Russia Is (Again) Persecuting the Crimean Tatars

1 Oct

From Carnegie Europe:

In March 2014, Russia marched into Crimea and illegally annexed the peninsula, which had previously been part of Ukraine. Since then, the Crimean Tatars, a Turkic ethnic group native to the peninsula, have been subject to intimidation, arrests, and expulsions. Such persecution is a symptom of a new wave of Russian nationalism that, if unchecked, could threaten other minorities.

It is estimated that 3,000 Tatars have already left Crimea this year, out of fear. It’s not the first time that the population, which first settled in Crimea during the fifteenth century, has had to endure such pressure. In May 1944, Stalin deported some 190,000 Tatars to Central Asia, allegedly for their collaboration with the Nazis. Soon after Stalin’s death in 1953, a Crimean Tatar movement was established with the aim of returning Tatars to their homeland.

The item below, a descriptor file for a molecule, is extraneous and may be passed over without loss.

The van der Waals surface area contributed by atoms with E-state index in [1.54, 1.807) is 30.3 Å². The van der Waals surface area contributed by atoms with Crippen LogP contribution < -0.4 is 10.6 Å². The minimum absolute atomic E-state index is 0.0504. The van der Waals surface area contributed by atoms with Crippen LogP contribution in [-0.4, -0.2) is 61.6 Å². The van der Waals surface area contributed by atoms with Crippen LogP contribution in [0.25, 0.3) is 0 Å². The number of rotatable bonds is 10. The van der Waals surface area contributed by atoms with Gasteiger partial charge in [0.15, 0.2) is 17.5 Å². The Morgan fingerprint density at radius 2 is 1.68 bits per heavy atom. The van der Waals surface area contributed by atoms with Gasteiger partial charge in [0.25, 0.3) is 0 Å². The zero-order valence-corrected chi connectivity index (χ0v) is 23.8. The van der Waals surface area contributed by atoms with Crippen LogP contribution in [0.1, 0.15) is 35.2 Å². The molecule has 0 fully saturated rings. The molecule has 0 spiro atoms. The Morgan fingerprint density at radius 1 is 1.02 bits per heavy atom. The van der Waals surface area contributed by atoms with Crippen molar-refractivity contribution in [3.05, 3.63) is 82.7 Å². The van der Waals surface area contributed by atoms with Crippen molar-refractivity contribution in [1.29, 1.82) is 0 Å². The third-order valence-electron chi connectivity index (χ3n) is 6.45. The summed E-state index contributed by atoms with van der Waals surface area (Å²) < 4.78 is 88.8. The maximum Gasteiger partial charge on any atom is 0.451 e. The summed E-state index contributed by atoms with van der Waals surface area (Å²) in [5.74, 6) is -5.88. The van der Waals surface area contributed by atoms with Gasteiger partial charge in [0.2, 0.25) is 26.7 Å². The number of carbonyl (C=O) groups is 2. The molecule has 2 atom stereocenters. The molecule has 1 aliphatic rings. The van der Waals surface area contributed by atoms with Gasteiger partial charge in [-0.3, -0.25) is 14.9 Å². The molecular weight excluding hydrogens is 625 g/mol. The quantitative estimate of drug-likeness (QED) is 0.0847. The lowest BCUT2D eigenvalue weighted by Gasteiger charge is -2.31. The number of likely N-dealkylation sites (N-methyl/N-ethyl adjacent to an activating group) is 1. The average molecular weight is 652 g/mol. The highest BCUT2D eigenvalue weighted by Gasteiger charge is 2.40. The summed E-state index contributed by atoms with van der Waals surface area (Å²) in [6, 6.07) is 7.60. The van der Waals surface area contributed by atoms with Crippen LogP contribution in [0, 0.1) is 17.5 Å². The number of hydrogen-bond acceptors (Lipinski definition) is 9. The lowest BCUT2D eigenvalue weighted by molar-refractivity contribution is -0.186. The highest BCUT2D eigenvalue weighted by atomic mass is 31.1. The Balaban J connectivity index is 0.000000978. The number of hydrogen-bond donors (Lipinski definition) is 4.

After the collapse of the Soviet Union in 1991, tens of thousands of Tatars did return to Crimea. According to Ukraine’s 2001 national census, Crimea was home to 243,000 Tatars out of a population of around 2 million.




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